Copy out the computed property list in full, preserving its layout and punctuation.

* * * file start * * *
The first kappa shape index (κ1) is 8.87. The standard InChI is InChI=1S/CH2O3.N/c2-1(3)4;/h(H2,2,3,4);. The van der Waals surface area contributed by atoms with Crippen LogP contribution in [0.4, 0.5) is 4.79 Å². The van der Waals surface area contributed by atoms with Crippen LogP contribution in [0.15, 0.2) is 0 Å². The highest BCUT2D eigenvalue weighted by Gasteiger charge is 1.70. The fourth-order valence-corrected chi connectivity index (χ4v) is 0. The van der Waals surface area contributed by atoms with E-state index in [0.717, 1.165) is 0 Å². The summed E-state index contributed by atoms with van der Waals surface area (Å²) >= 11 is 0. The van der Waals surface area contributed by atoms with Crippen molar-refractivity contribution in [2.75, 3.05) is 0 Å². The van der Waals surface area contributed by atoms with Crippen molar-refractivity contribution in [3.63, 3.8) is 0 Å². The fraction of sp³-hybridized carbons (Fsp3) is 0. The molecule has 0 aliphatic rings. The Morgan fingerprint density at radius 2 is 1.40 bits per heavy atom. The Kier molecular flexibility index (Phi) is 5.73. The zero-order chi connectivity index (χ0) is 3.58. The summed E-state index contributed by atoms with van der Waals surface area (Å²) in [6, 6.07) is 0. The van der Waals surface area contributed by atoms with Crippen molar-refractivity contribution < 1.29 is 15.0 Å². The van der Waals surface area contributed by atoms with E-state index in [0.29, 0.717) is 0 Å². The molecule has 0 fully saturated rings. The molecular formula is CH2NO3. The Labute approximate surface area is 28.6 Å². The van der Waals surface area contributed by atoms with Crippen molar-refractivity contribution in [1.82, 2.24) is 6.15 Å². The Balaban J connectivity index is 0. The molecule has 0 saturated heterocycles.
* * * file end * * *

The first kappa shape index (κ1) is 8.87. The standard InChI is InChI=1S/CH2O3.N/c2-1(3)4;/h(H2,2,3,4);. The van der Waals surface area contributed by atoms with Crippen LogP contribution in [0.4, 0.5) is 4.79 Å². The van der Waals surface area contributed by atoms with Crippen LogP contribution in [0.15, 0.2) is 0 Å². The highest BCUT2D eigenvalue weighted by Gasteiger charge is 1.70. The fourth-order valence-corrected chi connectivity index (χ4v) is 0. The van der Waals surface area contributed by atoms with E-state index in [0.717, 1.165) is 0 Å². The summed E-state index contributed by atoms with van der Waals surface area (Å²) >= 11 is 0. The van der Waals surface area contributed by atoms with Crippen molar-refractivity contribution in [2.75, 3.05) is 0 Å². The van der Waals surface area contributed by atoms with Crippen molar-refractivity contribution in [3.63, 3.8) is 0 Å². The fraction of sp³-hybridized carbons (Fsp3) is 0. The molecule has 0 aliphatic rings. The Morgan fingerprint density at radius 2 is 1.40 bits per heavy atom. The Kier molecular flexibility index (Phi) is 5.73. The zero-order chi connectivity index (χ0) is 3.58. The summed E-state index contributed by atoms with van der Waals surface area (Å²) in [6, 6.07) is 0. The van der Waals surface area contributed by atoms with Crippen molar-refractivity contribution < 1.29 is 15.0 Å². The van der Waals surface area contributed by atoms with E-state index in [0.29, 0.717) is 0 Å². The molecule has 0 fully saturated rings. The molecular formula is CH2NO3. The Labute approximate surface area is 28.6 Å². The van der Waals surface area contributed by atoms with Crippen molar-refractivity contribution in [1.82, 2.24) is 6.15 Å². The Balaban J connectivity index is 0. The molecule has 0 saturated heterocycles.